As you drive down the deceptively quiet streets of Silicon Valley, there is little evidence that all of these nondescript office parks and low buildings contain the planet's future, but they really do. On a recent trip to the epicenter of Tech, I found this first-hand as I visited the offices of Meta, the startup that produced the augmented reality headset Meta 2.
But that day, the focus was not on the hardware, but a new software suite called Meta Viewer. The software, which is still in beta, was shown at the recent AWE conference in Santa Clara, just 30 minutes away from Meta's headquarters in San Mateo.
After a rigorous, safety-oriented entry-level process, I was finally able to board the inner sanctum of Meta and meet with Joe Mikhail, the company's chief revenue officer. Born in Silicon Valley, Mikhail joined the team about a year ago after working for Lenovo and Flex (formerly Flextronics, the company behind several of the world's pioneering mobile devices in recent decades).
"Our mission is more & # 39; augmented humanity & # 39 ;, where we bring together both the digital and the physical world in a very natural and intuitive way how we handle it, "Mikhail said as he led me into the company's demo lab to let me have the new Meta Viewer software for a rotary motion.
"[This] is why we are so natural interaction like hand and voice and less the need to learn the interface to get a job done." As we evolve, it's more about machines that are themselves adapting to human beings and being subject to our natural expressions while preserving that human connection. "
This interface magic is what many AR companies promise, but few actually manage to deliver in a way that really feels intuitive , Therefore, it was pleasant to find out that Meta Viewer works beyond the on-demand demos as advertised. It's a very natural and intuitive operating experience that's probably easy for AR veterans and someone totally unfamiliar with AR headsets and software.
Once you've strapped in the Meta 2 headset, you can start the Meta Viewer software and start with the dead simple 3D interface to select, scale, and rotate objects by dragging gestures with your fingertips, pull, grab and let go. You can also make changes to these objects and then add notes to the items that can be saved and later viewed by you, or to a colleague using a Meta 2 headset elsewhere.
The details and overall fidelity of the models are achieved This rare feat of actually looking as good as the footage shows through video demos. Also impressive was the relatively subtle delay in tracking the objects you manipulate in Meta Viewer. Yes, the 90 degree field of view of the Meta 2, the refresh rate of 60 Hz and the resolution of 2.5K were up to the task.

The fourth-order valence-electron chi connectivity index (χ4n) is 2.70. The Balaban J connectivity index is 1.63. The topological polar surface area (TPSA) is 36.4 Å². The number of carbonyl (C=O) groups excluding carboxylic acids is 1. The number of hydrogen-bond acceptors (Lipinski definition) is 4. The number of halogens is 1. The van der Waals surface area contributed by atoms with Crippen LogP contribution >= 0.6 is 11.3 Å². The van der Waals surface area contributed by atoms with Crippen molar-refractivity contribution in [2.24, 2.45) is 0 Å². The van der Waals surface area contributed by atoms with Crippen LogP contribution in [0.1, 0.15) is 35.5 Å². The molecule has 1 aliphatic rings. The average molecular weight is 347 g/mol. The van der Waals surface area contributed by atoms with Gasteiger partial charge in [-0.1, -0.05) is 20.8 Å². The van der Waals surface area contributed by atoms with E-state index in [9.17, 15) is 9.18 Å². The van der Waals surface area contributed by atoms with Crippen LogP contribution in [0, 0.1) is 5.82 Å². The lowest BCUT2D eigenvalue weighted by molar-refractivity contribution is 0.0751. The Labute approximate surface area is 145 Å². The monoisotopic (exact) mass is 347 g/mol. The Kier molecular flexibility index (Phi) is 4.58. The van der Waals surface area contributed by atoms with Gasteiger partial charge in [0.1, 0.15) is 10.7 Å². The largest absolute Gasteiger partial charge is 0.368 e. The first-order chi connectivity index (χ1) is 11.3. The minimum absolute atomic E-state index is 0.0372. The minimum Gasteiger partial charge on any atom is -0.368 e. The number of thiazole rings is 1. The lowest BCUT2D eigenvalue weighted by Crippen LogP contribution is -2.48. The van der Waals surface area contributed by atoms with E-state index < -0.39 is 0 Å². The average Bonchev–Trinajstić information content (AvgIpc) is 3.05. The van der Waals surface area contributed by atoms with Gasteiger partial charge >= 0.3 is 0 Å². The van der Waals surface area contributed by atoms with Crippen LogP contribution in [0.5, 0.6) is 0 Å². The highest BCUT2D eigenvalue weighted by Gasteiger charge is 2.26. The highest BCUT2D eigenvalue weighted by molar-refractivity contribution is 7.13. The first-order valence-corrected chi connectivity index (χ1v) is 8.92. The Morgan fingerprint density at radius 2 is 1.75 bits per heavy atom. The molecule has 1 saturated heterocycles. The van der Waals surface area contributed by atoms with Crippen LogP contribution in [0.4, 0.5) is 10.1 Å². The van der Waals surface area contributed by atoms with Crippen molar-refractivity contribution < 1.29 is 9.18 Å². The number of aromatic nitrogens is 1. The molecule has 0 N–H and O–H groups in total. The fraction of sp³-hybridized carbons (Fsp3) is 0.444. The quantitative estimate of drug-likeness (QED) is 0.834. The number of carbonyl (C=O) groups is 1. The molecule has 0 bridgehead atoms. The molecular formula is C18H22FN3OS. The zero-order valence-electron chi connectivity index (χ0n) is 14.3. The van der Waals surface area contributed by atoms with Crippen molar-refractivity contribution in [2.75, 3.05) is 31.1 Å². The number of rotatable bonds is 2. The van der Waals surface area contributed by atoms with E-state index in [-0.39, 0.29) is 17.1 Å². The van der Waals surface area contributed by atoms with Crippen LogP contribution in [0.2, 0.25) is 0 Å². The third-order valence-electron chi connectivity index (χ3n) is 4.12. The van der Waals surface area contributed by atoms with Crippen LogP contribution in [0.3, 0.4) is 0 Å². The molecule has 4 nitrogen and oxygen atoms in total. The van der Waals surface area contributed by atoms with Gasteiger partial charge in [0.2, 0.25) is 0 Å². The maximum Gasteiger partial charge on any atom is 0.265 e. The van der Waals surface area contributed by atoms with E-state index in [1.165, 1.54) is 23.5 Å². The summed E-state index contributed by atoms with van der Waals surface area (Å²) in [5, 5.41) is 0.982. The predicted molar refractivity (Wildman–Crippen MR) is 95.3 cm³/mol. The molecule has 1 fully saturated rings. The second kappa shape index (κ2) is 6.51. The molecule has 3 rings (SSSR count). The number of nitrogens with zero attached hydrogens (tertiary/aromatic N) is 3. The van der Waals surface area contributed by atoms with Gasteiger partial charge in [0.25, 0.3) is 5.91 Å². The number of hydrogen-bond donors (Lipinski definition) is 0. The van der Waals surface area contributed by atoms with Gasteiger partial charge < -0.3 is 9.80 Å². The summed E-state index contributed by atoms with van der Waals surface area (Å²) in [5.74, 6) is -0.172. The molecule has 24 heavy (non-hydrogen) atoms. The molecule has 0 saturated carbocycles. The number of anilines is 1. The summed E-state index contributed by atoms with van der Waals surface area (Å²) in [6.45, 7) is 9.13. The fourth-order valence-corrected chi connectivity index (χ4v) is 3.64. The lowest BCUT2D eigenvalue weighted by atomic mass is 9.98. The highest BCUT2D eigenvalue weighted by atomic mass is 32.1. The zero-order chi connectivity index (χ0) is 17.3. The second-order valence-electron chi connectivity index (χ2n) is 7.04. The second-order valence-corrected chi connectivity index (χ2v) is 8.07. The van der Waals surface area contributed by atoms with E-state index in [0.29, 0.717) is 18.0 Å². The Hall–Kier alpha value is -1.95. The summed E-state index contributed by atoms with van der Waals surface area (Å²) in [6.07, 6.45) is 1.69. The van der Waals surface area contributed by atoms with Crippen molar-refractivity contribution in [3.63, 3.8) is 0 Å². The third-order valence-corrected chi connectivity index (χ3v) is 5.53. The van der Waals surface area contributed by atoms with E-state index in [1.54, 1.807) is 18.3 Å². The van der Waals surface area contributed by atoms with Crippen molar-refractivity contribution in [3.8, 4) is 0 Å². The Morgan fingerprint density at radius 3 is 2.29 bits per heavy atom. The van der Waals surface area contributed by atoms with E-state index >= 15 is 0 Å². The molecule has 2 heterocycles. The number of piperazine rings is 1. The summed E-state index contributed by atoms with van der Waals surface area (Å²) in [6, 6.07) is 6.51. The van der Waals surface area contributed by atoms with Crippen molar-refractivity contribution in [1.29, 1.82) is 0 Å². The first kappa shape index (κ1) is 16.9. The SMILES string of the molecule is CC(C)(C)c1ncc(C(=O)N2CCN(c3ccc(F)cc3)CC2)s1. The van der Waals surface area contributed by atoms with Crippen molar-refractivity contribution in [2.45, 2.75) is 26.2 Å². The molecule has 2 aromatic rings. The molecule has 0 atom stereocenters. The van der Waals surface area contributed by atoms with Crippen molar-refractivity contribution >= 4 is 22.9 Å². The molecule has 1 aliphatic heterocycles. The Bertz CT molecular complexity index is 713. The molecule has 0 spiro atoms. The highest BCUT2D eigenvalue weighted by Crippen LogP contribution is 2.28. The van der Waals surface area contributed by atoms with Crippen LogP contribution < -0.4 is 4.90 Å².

Beyond gestures, the app's voice control interaction was effective, but only accurate when the user spoke a very special command set. This is not necessarily a deficiency or unexpected in using voice command controls, but as intelligent assistants like Siri and Alexa have taught us, voice commands are usually most effective when they rely more on natural language rather than having to talk like a robot They ready our machines.
Great features include the ability to pair a smartphone with the headset, write a note, and then simply swipe up the phone for the note to appear in the Meta Viewer environment. Later, when a colleague has read the note attached to the 3D model and wants to talk about it, you can both work in real time with separate Meta 2 headsets to work with the Meta Viewer software.
This part of the demo was not & # 39; As fluid as using Meta Viewer as a single user, the overall functionality worked as promised and provided an exciting insight into how some offices in AR will work together in the near future. You can now log in to Meta's website to apply for a private Beta Access.
"The problem that we believe we solve is the departure from living in rectangles (smart phones, desktop computer screens, etc.).) And for the moment," said Mikhail. "We believe that a whole new world of possibilities – whether we create applications or how we communicate or create something – can be redefined."
Meta Viewer was not always perfect ( is beta software), but it's a solid first step towards real, usable, collaborative AR workspaces. And in terms of performance, this is much closer to the dream of manipulating virtual objects into AR, as seen in many science-fiction films of the past few years. The future is here; it's only in beta.